– Mark Adler
    Commented Apr 5, 2014 at 18:35
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    $\begingroup$ It's also less safe. If you get into orbit, and your propulsion system fails, then you stay in orbit for a long time, you run out of oxygen, and everyone dies. $\endgroup$
    – Mark Adler
    Commented Apr 5, 2014 at 18:41
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    $\begingroup$ By the way, I +1'ed your answer for the Lambert solution and diagram. I did a numerical find minimum to get the answer. I like the geometry better. $\endgroup$
    – Mark Adler
    Commented Apr 5, 2014 at 18:47
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    $\begingroup$ @MarkAdler, on thinking about it you're right. You'd want the ship to re-enter well before the perigee which is 360 degrees from launch. And a deceleration to lower perigee would have you re-entering the atmosphere 180 degrees from deceleration. I guess it's better to start this trip with a 7º flight path angle. $\endgroup$
    – HopDavid
    Commented Apr 5, 2014 at 21:23

Yes, the minimum $\Delta V$ ballistic trajectory between two points on the Earth's surface will have a negative altitude periapsis, which of course is never reached. For London to Sydney, that trajectory has a periapsis about $800\,\mathrm{km}$ below the surface.

That "orbit" is elliptic with an eccentricity of 0.12. The $\Delta V$ at the surface is $7.85\,\mathrm{km/s}$. So you are correct that it would need to get quite close to orbital speed. A more elliptic trajectory, i.e. one that lofts higher, would require more $\Delta V$.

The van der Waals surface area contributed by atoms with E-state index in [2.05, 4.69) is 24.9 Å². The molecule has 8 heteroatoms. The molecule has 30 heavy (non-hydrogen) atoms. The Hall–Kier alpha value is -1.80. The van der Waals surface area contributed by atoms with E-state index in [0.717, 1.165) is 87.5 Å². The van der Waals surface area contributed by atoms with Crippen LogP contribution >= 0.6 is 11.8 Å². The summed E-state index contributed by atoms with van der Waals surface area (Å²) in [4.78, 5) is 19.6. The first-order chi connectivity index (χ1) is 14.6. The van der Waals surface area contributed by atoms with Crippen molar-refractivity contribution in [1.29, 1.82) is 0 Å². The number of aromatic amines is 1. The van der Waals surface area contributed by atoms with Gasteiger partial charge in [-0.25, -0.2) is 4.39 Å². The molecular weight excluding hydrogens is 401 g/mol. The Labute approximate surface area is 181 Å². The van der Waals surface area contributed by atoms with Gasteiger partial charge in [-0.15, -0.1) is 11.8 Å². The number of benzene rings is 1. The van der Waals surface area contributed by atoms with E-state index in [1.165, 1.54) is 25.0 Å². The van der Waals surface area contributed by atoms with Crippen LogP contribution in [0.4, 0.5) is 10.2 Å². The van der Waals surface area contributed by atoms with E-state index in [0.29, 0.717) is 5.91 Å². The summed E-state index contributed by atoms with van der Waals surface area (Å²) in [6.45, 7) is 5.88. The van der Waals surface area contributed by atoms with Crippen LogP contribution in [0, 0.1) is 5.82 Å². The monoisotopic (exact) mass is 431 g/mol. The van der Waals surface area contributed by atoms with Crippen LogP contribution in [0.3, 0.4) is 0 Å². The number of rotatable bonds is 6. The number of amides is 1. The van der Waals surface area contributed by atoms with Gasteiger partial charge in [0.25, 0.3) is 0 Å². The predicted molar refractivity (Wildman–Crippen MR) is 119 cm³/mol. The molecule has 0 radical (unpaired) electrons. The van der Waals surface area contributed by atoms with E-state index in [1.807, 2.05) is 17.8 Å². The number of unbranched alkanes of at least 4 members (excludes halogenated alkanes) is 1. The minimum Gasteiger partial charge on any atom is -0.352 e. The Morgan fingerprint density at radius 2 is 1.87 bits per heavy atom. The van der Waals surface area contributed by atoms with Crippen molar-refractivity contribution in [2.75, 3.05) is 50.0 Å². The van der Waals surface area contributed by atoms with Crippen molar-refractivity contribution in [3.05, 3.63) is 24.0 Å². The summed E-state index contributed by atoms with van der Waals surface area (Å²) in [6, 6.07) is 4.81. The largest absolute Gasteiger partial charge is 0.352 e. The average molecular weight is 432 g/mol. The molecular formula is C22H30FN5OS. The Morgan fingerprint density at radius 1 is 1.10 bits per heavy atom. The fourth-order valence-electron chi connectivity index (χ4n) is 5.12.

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    $\begingroup$ How much of that would be "flight" and how much "ballistic" in distance? Does this even matter? I'd like to know if there's a chance this Kangaroo route would go low enough over my stretch of the woods (ground track should be close) to maybe try and point some optical kit towards it, take a shot from under its kilt. :) $\endgroup$
    – TildalWave
    Commented Jan 31, 2014 at 7:06
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    $\begingroup$ I simplified the calculation and just computed the ballistic trajectory from 100 km over London to 100 km over Sydney, and ignored how to get to and from 100 km. The ballistic portion is only 41 minutes, so the rest of the two hours must be "flight". Probably a lot of it just climbing to altitude to launch the SpaceShip 3. The maximum altitude was about 700 km over China. $\endgroup$
    – Mark Adler
    Commented Jan 31, 2014 at 15:58

Perigee (and apogee) can be defined in two ways - by orbital radius around the barycenter, or by distance above surface.

from the Free Online Dictionary

per·i·gee (pĕr′ə-jē)

  1. The point nearest the earth's center in the orbit of the moon or a satellite.
  2. The point in any orbit nearest to the body being orbited.

If the perigee is defined as orbital radius, then no, a negative perigee is impossible; any such perigee has a minimum of 0 (as one's distance from the barycenter begins to climb once one crosses it).

If using the above surface measure, then a negative perigee would be a body impacting orbit, and yes, it could be used for portions of an orbit.

Both modes of measure are in common enough use.